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To keep up her side, she put up a well-stocked art bookshop, a vibrant seminar programme and free curated walks.

It’s more than what most gallery owners will tell you when you ask them about their outreach and education programmes. The problem for people like Bhrigu Nath Lal is that, even if such programmes are on offer, they are still quite daunting to participate. No one really takes care to explain it from his point of view, and it’s not possible to cater to all visitors.

Experience with kids showed that a smart innovation could go a long way. Katherine Rose, director of education company Flow India, guided 50-odd children on innovative “art detective” tours at the India Art Fair. The mission was to find, from a variety of works, the answer to the “mystery”: what is contemporary art? It was not about the history or “isms” of art, but about the materials used, how they may have been put together, and how the children felt about the works.

“Some of the descriptions would have given some art historians a run for their money,” says Rose, herself an art historian. “We were in front of a Manu Parekh installation and asked what the children felt. One 12-year-old boy, who had been silent through the tour, said it was as if something bigger than him was there; he was in complete awe... Children don’t give you answers you want to hear; their imagination hasn’t been set yet.”

Gigi Scaria would also encourage a step back into such simplicity. “We may have lost the art of looking simply and understanding the meaning of art. Maybe because of the writing and the heavy-loaded things attached. And because we don’t have a culture of going to museums and galleries,” says the 39-year-old artist of urbanism who shifted to Delhi after 22 years in Kothanallur, Kerala.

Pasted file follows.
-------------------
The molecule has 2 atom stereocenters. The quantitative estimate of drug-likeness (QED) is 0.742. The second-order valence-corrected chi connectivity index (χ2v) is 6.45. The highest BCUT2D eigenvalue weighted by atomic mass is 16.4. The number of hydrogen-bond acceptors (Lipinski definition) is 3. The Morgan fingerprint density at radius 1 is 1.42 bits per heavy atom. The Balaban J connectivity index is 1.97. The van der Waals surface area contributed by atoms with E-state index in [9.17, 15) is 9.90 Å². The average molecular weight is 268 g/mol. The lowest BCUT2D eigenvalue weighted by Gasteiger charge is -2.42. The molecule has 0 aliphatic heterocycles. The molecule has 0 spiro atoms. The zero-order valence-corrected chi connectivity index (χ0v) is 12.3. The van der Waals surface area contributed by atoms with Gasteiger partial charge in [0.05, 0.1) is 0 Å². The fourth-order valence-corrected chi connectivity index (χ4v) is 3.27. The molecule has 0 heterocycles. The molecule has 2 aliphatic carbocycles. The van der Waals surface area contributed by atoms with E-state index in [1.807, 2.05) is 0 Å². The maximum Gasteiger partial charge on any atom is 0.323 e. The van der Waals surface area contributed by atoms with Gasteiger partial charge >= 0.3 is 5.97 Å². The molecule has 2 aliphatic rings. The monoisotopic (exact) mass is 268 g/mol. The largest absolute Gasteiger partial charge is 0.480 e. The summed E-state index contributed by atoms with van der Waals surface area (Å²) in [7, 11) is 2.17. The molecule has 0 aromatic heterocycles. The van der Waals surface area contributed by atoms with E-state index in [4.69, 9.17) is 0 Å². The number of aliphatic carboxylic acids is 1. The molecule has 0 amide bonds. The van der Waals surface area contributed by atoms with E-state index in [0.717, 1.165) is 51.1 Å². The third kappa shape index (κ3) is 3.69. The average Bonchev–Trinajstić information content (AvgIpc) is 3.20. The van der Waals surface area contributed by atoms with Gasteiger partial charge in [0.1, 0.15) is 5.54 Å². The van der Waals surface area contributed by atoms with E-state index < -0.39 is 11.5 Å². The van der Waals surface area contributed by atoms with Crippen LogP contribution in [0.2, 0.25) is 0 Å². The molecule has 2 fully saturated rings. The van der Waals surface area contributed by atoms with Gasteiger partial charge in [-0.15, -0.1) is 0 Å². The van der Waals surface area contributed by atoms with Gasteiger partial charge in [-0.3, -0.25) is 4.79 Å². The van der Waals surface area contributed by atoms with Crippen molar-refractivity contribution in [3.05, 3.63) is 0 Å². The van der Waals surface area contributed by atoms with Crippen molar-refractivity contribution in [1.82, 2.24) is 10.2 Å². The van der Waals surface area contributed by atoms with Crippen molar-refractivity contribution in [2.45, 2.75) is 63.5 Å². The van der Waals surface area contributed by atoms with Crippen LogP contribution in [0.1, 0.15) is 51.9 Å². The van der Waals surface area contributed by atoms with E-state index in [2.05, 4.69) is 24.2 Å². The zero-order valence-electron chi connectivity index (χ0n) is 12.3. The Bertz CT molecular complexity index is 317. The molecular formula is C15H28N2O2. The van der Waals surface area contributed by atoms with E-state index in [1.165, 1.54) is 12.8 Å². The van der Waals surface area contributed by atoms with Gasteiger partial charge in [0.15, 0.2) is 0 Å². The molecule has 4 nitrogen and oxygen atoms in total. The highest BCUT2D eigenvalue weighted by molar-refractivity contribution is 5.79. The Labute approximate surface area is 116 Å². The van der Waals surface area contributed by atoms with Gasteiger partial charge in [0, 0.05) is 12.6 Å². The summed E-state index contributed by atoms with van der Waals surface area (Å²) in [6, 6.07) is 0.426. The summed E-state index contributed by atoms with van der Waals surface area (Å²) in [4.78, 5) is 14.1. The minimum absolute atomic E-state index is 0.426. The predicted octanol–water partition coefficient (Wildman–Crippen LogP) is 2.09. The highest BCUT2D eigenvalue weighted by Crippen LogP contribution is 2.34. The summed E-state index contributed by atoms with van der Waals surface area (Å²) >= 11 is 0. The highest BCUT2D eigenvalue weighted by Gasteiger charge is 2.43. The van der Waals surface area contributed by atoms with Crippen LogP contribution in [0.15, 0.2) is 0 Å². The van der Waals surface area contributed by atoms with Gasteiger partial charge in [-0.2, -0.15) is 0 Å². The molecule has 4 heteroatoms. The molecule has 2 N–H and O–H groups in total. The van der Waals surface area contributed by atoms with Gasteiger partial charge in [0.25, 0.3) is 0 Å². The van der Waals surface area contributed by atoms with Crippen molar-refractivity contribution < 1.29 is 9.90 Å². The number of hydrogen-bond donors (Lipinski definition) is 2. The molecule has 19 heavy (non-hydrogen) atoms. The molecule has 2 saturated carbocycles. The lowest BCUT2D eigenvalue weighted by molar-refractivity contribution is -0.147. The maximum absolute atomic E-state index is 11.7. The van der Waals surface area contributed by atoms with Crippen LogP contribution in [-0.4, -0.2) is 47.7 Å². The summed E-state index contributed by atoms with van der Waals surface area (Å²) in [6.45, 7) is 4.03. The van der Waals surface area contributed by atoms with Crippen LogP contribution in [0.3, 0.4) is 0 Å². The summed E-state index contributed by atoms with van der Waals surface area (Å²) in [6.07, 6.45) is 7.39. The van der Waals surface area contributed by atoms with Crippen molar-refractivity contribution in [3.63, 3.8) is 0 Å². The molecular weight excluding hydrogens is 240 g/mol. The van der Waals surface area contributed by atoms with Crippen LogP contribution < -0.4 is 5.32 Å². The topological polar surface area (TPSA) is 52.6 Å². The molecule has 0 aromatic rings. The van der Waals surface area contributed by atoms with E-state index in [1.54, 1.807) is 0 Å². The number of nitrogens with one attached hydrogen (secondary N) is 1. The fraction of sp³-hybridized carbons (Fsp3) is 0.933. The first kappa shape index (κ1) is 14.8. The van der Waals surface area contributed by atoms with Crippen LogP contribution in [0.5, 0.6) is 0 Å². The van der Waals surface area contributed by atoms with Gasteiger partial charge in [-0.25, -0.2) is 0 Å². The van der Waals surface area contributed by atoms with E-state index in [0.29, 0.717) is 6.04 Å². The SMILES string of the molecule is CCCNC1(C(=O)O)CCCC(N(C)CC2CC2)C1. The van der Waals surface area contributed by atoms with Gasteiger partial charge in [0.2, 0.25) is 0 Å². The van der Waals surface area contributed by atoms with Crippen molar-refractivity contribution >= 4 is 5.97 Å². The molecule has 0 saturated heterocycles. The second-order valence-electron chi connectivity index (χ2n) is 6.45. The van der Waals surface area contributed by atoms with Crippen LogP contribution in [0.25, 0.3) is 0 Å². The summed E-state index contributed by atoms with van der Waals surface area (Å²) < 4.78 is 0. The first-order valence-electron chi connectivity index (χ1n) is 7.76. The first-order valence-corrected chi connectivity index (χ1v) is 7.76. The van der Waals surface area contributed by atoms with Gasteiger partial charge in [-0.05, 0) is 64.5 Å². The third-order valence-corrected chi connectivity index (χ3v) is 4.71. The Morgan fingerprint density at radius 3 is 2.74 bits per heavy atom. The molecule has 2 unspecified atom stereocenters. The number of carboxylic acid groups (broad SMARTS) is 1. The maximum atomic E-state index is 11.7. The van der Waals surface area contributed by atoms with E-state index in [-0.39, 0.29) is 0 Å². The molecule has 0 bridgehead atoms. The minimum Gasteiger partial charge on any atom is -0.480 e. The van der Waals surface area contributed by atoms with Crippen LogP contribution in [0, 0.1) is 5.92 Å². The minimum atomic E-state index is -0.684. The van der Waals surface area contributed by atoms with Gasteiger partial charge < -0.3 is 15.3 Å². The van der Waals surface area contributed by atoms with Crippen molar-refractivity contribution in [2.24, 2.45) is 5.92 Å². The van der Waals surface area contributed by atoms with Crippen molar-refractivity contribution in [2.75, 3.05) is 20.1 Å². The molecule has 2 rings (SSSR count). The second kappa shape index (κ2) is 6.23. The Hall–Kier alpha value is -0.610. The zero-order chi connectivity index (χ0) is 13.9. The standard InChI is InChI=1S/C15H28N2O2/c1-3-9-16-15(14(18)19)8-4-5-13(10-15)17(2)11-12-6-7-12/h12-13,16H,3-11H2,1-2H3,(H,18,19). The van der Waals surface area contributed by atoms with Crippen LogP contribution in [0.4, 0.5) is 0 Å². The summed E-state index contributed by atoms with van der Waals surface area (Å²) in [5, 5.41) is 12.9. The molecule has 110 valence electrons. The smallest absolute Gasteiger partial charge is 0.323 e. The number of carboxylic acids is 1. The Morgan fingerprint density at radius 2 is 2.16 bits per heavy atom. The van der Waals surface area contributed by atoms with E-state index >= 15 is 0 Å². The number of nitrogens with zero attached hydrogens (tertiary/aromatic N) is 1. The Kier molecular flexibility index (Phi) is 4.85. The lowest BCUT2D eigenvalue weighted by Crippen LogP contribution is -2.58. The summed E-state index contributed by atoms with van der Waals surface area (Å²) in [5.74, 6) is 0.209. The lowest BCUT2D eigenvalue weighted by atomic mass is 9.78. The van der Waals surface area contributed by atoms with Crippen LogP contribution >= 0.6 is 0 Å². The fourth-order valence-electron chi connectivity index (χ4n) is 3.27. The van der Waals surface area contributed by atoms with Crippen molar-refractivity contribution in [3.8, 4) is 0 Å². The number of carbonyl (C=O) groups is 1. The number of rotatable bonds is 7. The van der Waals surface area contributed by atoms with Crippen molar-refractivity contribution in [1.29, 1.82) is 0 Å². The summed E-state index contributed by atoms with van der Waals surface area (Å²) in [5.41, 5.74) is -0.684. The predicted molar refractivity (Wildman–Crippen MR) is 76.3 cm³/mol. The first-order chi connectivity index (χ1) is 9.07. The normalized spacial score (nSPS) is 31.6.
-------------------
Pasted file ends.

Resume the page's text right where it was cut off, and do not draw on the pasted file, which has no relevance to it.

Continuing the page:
“We have had some of the most heartfelt responses from smaller places,” says Orijit Sen, a designer who founded the PeopleTree label in 1990 and doesn’t acknowledge a line between craft and fine arts. He would rather turn back the urban gaze: “We look at a Madhubani or Warli work and say, ‘How sweet.’ It just reminds us of something folky, but we don’t understand it. Their art is not a sweet little decorative thing — it’s a very powerful art. So a sophisticated urbanite’s response might be untutored. Similarly, a tribal person coming in here might not understand the context, but he would respond — to colour, light and the way it provokes you to look at things.”

Bhattacharya and Tandon’s “untutored” viewers were provoked, too. The duo interviewed some of them. Many were taken with the truck as an art object, and some even preferred it to the Ambassador stationed nearby in front of a pile of army boots — a “real” artwork by Mahbubur Rahman from Bangladesh. Bhattacharya and Tandon plan to submit the video as a bona fide art work at next year’s Fair. That would be double subversion — and a concept complicated enough to qualify as contemporary art.